Sylvia Boorstein on the struggle of adjusting to new circumstances. Dealing with that stress? Maybe it’s time to just take a break.
A woman I know—a physician in a city hospital where the workload is enormous and relentlessly demanding—said to me recently, “About noon today I felt so overwhelmed that I thought I might just sit down in the middle of the clinic and cry. I didn’t do it, of course,” she said, “but I felt like it.”
I used to explain that sort of thing, when it happened to me, by saying that although my body is 67 years old, there is a three-year-old living in it who doesn’t know what to do. These days, though, I tell myself that it’s because the 67-year-old living in me doesn’t know what to do.
My 92-year-old friend Beatrice recently moved to an assisted-living facility and wrote me a note in her still elegant but now shaky script, inviting me to visit. “I need you to come and teach meditation here,” she said, “because I’m having trouble getting adjusted to this new circumstance. All of us here are having that trouble.”
I visited Beatrice and taught a class that was advertised on the bulletin board as “Learn to Meditate.” The experience confirmed two things for me. The first, which I thought of when I read Beatrice’s note, was that her articulation of her current difficulty—”I’m having trouble getting adjusted to this new circumstance”—is a lifelong problem for everyone.
Erik Erikson, a pioneer in Ego Psychology, outlines eight stages—starting with infancy and ending in old age—positing particular developmental hurdles for each age. There are tasks specific to each age. Toddlers, teenagers, young adults and old adults all need to develop particular capacities, but fundamentally everyone is always adjusting to circumstances. Erikson is also clear that successfully realizing one’s chronological ego-potential does not mean being on top of everything all the time. Everyone wobbles.
In addition to the challenges of new developmental stages, there are always the challenges unique to each person’s life: adjusting to a new diagnosis, to a loss of a love relationship, to a new job, to a new baby, to an “empty nest,” to an overly busy work schedule. When I ask people, “How is your life these days?” and they answer, “I’m in transition,” I often think about how we are all, always, between yesterday’s reality and today’s new situation, and although some adjustments are easier than others, we’re always adjusting.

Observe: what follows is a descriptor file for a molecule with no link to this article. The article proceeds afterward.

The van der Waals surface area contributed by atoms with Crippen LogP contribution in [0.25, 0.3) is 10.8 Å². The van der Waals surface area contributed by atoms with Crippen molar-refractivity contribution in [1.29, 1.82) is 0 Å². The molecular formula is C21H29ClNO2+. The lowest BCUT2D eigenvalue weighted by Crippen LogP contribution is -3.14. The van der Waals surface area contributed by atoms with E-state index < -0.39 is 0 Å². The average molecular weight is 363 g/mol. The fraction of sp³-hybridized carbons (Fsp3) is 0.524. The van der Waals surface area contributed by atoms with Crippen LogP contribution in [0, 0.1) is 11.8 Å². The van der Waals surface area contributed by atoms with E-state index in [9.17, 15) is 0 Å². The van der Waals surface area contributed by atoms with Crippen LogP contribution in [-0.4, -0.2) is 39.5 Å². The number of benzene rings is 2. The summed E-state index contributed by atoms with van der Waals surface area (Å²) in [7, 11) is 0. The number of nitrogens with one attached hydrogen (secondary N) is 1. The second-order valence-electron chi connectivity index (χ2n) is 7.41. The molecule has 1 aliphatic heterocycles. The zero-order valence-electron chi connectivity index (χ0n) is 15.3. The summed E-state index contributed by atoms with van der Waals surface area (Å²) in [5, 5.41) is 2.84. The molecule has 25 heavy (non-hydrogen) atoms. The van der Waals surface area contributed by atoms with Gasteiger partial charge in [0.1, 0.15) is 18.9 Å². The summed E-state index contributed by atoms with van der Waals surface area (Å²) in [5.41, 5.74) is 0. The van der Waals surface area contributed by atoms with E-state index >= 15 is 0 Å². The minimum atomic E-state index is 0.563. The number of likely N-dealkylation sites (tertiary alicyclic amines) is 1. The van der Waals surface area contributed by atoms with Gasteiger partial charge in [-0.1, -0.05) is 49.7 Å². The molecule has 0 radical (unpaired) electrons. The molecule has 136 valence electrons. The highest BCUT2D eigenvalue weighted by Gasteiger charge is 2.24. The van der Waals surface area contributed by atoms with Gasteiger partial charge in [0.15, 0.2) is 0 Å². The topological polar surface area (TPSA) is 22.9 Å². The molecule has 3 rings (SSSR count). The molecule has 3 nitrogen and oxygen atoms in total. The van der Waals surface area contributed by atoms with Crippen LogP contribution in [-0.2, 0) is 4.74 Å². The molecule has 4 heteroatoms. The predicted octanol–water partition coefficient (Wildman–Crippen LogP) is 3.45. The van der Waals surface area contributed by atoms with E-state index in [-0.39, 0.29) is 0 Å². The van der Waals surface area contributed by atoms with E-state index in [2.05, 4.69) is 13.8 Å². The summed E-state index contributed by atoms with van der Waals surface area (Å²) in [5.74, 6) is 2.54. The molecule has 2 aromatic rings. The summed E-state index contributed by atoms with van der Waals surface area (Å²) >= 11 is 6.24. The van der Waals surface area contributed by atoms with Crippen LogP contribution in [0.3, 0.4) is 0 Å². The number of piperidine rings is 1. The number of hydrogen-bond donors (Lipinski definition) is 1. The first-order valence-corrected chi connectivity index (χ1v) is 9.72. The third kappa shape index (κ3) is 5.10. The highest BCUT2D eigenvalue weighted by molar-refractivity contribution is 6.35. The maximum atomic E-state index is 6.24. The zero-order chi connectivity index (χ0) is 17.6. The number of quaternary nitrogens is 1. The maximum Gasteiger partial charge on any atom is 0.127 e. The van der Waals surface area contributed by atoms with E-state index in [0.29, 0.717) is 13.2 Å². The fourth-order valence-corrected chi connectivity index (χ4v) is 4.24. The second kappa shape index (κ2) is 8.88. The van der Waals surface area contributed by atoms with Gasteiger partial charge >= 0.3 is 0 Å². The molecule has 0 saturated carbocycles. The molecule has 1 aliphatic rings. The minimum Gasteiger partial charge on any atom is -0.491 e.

The second thing that was confirmed for me at Beatrice’s assisted-living facility was that the hope for peace of mind never goes away. When I taught that class of twenty very old people, the only difference between what I taught there and anywhere else was the volume required in order to be heard. “Speak up!” my students said. “Not loud enough!” they insisted. People moved their chairs around to be in direct view so they could read my lips. “We want to hear what you have to say.”
I talked about mindfulness being about telling the truth. I said I always found it a relief to tell myself what was really happening and how I felt about it, even if it was difficult. I said the mind that is telling the truth might be sad, or even mad, but at least it would not be confused. “Sometimes I cry,” I said, “and sometimes I need to say what I’m mad about.”
I invited them to sit for two minutes, paying attention to their breathing, to their body, to the thoughts they were having. One person said, “I got so relaxed I almost fell asleep.” Someone else said, “I could hear myself breathing and that made me feel good.” Someone else said, “I didn’t worry, and my hands got warm.” Other people chimed in, “Mine did, too.”
I thought about the soothing quality of just stopping, of taking a break from confronting challenges. The “problem” doesn’t get solved, but the mind relaxes and feels more courageous about going on.
When I asked my physician friend, “Were you able to take a break and sit quietly at noontime in the clinic?” she said, “No. That wasn’t a possibility. I looked at the clock, though, and figured out how many hours I had left before I could go home to my family, and then I kept on.”
My friend Jack Kornfield tells his story of asking a venerable Tibetan meditation teacher for advice many years ago: “There are so many students wanting to be on retreat,” Jack said to the teacher. “I’m teaching continuously, and I’m very tired.” Jack hoped, it seems, that he would be given a special practice for strength—perhaps a mantra. But the teacher said, “Maybe you should take more vacations.”
Almost everyone laughs when they hear that story. It’s funny because it isn’t the answer most people are expecting. It’s also good dharma: life is difficult, the Buddha taught, and it becomes more difficult when we struggle with it. There is no end to challenge. Not everything needs to get solved today.